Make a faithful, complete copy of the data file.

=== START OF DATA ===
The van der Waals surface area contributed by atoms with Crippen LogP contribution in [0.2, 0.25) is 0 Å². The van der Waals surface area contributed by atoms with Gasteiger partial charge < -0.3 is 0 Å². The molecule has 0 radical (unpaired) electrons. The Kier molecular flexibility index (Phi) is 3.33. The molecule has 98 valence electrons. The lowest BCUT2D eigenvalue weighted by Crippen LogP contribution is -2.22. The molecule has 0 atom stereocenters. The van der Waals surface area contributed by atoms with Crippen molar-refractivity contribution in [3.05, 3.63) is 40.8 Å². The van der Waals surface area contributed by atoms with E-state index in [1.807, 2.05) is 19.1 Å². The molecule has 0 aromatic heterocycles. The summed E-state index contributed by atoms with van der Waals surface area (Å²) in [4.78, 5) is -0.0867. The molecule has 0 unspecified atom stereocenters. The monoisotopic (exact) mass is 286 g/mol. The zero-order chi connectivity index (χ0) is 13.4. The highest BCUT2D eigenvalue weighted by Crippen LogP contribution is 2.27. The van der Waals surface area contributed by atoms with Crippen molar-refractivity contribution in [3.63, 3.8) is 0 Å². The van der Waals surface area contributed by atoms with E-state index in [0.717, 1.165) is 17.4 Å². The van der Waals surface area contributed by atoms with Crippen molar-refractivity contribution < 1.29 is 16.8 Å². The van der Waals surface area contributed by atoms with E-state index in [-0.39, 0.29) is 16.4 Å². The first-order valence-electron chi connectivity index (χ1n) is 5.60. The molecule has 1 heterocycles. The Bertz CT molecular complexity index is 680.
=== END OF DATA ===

The van der Waals surface area contributed by atoms with Crippen LogP contribution in [0.2, 0.25) is 0 Å². The van der Waals surface area contributed by atoms with Gasteiger partial charge < -0.3 is 0 Å². The molecule has 0 radical (unpaired) electrons. The Kier molecular flexibility index (Phi) is 3.33. The molecule has 98 valence electrons. The lowest BCUT2D eigenvalue weighted by Crippen LogP contribution is -2.22. The molecule has 0 atom stereocenters. The van der Waals surface area contributed by atoms with Crippen molar-refractivity contribution in [3.05, 3.63) is 40.8 Å². The van der Waals surface area contributed by atoms with E-state index in [1.807, 2.05) is 19.1 Å². The molecule has 0 aromatic heterocycles. The summed E-state index contributed by atoms with van der Waals surface area (Å²) in [4.78, 5) is -0.0867. The molecule has 0 unspecified atom stereocenters. The monoisotopic (exact) mass is 286 g/mol. The zero-order chi connectivity index (χ0) is 13.4. The highest BCUT2D eigenvalue weighted by Crippen LogP contribution is 2.27. The van der Waals surface area contributed by atoms with Crippen molar-refractivity contribution in [3.63, 3.8) is 0 Å². The van der Waals surface area contributed by atoms with E-state index in [0.717, 1.165) is 17.4 Å². The van der Waals surface area contributed by atoms with Crippen molar-refractivity contribution < 1.29 is 16.8 Å². The van der Waals surface area contributed by atoms with E-state index in [-0.39, 0.29) is 16.4 Å². The first-order valence-electron chi connectivity index (χ1n) is 5.60. The molecule has 1 heterocycles. The Bertz CT molecular complexity index is 680.